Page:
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‘Some bankers and civil servants don’t want banking inquiry’ – McGuinness

The government has been seeking to bring forward legislation to strengthen the Oireachtas’ ability to carry out inquiries into matters of public interest in the wake of the rejection of a referendum in 2011.

John McGuinness
John McGuinness
Image: Eamonn Farrell/Photocall Ireland

THE CHAIRMAN OF the Dáil’s powerful Public Accounts Committee has said that he wants a “broad, comprehensive” inquiry into the banking crisis and believes his committee is best-placed to do it.

Fianna Fáil TD John McGuinness also suggested that there are some bankers and civil servants who do not want an inquiry into the events surrounding the bank guarantee of September 2008 which saddled the Irish taxpayer with €64 billion in banking debt.

“You’d be naive not to believe that there are people that would like to have no inquiry at all whether they be bankers or indeed in the civil service,” McGuinness told RTÉ’s The Week in Politics.

He was speaking in response to a story on the frontpage of the Sunday Independent today in which he is quoted alleging that “powerful people” are seeking to undermine a prospective probe into the banking crisis.

The government has been seeking to bring forward legislation to strengthen the Oireachtas’ ability to carry out inquiries into matters of public interest in the wake of the rejection of a referendum that would have allowed such inquiries to make findings of fact against individuals.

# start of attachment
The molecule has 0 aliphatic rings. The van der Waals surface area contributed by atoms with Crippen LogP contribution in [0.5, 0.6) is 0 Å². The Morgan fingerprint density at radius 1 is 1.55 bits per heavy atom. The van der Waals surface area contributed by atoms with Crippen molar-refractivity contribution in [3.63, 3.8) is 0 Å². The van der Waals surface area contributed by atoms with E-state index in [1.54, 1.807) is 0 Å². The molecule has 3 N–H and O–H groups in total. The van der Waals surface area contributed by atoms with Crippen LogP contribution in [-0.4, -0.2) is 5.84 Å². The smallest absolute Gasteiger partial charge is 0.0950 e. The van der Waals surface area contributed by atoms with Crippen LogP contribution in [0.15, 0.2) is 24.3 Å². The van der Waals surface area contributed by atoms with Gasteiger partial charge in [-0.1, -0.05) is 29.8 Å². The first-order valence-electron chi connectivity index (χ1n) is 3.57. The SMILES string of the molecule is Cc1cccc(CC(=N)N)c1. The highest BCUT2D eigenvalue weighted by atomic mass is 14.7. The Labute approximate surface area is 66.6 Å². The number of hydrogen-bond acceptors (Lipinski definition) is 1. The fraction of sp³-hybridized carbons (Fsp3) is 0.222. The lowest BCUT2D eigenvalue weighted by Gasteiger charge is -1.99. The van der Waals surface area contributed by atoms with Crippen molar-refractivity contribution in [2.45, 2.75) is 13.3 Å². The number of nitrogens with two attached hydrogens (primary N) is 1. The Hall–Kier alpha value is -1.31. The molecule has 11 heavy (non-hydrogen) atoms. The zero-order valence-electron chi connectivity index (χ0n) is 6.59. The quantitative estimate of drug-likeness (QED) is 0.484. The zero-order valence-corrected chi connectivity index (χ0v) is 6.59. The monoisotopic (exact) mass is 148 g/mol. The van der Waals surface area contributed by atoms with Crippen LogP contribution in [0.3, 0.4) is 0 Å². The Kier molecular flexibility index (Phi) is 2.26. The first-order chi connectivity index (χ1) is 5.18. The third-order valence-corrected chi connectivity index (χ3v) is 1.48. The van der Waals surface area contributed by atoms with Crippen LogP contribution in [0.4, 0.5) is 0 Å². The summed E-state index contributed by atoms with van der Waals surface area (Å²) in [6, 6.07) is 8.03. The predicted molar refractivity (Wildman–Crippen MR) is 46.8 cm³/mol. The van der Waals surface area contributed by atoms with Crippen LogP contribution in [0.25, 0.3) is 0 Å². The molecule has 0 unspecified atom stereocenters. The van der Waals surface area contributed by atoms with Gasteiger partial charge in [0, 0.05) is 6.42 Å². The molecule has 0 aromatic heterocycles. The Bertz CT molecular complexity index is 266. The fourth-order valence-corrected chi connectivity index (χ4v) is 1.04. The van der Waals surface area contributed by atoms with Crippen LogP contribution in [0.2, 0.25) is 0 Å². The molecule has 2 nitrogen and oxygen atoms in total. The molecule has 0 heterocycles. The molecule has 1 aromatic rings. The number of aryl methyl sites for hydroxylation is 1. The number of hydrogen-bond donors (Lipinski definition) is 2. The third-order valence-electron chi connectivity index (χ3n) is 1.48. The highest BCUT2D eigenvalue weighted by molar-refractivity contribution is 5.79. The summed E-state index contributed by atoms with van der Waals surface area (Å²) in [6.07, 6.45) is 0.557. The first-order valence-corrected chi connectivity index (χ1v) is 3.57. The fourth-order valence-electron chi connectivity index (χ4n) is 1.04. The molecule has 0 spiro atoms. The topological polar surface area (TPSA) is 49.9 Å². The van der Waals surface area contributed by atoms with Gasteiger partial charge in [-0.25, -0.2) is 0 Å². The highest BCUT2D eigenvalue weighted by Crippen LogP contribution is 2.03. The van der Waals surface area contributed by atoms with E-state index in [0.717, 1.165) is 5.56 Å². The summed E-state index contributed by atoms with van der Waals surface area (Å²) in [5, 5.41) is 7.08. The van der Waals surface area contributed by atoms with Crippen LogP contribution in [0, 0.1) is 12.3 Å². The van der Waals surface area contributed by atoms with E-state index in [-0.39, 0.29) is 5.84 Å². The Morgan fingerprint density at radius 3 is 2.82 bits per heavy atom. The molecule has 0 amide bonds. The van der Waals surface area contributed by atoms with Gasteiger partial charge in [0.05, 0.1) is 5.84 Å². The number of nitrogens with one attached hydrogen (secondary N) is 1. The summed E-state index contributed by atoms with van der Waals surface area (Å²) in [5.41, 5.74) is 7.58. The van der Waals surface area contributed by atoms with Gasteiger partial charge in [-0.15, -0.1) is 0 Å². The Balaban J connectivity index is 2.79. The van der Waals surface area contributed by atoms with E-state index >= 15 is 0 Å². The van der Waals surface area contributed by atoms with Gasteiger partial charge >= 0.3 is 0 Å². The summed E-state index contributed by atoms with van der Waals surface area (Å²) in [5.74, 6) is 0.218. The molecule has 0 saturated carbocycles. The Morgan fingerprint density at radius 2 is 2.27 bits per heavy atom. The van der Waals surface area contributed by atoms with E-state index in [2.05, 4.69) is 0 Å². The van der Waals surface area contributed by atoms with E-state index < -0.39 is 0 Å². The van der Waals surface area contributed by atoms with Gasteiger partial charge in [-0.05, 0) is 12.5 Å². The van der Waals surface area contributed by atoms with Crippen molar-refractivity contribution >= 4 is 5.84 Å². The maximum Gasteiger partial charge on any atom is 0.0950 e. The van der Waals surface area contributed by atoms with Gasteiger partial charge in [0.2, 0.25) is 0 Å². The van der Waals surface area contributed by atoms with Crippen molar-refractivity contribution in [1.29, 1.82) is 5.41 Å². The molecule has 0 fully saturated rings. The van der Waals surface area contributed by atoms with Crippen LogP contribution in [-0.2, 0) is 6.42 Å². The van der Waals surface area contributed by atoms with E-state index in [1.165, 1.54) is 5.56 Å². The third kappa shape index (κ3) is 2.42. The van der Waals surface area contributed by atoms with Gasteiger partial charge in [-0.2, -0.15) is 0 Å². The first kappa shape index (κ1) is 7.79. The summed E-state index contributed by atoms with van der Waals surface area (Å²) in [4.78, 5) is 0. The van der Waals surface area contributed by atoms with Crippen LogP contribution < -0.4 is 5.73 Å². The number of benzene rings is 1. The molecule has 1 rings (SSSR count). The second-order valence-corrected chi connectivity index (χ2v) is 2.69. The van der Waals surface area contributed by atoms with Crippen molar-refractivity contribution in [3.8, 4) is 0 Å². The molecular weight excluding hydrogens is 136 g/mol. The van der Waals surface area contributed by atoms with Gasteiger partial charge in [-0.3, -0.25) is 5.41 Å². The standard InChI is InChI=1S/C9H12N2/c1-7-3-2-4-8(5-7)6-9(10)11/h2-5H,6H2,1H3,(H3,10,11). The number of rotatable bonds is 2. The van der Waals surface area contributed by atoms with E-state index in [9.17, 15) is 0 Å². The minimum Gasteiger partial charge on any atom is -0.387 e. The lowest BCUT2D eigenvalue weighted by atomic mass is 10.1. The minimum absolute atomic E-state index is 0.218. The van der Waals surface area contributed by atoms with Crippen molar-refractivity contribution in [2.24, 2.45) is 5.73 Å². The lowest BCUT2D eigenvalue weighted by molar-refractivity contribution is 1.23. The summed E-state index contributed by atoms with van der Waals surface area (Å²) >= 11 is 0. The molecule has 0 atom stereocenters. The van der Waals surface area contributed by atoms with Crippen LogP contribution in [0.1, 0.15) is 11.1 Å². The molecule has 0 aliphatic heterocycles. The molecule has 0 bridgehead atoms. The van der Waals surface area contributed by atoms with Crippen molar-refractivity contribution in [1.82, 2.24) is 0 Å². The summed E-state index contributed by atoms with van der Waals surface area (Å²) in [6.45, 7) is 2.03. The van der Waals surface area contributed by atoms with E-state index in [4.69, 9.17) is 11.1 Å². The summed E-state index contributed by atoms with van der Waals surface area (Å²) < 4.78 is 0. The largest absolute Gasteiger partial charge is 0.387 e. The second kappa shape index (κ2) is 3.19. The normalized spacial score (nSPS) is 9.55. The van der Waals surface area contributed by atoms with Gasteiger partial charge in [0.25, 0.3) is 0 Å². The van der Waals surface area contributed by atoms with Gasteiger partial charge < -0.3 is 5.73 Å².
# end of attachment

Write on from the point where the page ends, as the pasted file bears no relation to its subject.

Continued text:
Who investigates?

The legislation would likely settle an ongoing dispute over whether McGuinness’ PAC or the Oireachtas Finance Committee, chaired by Labour TD Ciaran Lynch, should investigate the banking collapse.

McGuinness said today that the debate over whether his committee or Lynch’s should hold an inquiry is a “phony argument” and said that the government’s legislation would “simply push the problem down the road” delaying any inquiry.

On the same programme, the Minister for Social Protection Joan Burton said that the legislation was “technically very demanding” and said the delays in bringing it forward were a result of ensuring that any person called to an inquiry would not seek to delay proceedings by going to court.

She insisted that it was “highly desirable” that the Oireachtas be in a position to investigate the banking collapse.

McGuinness said “the time has come when we need to know what happened on the night” of the bank guarantee in September 2008 and said his committee had completed the groundwork for such an inquiry.

Burton added that looking at the night of the guarantee itself would not be sufficient and indicated that politicians would need to examine the years leading up to the collapse of the country’s banking system.

FLASHBACK: Brian Cowen became Taoiseach five years ago this week

Read: Seanad could be given role to hold public inquiries… if it survives

Read: Why you can’t see the ‘black book’ that was never used for the banking crisis

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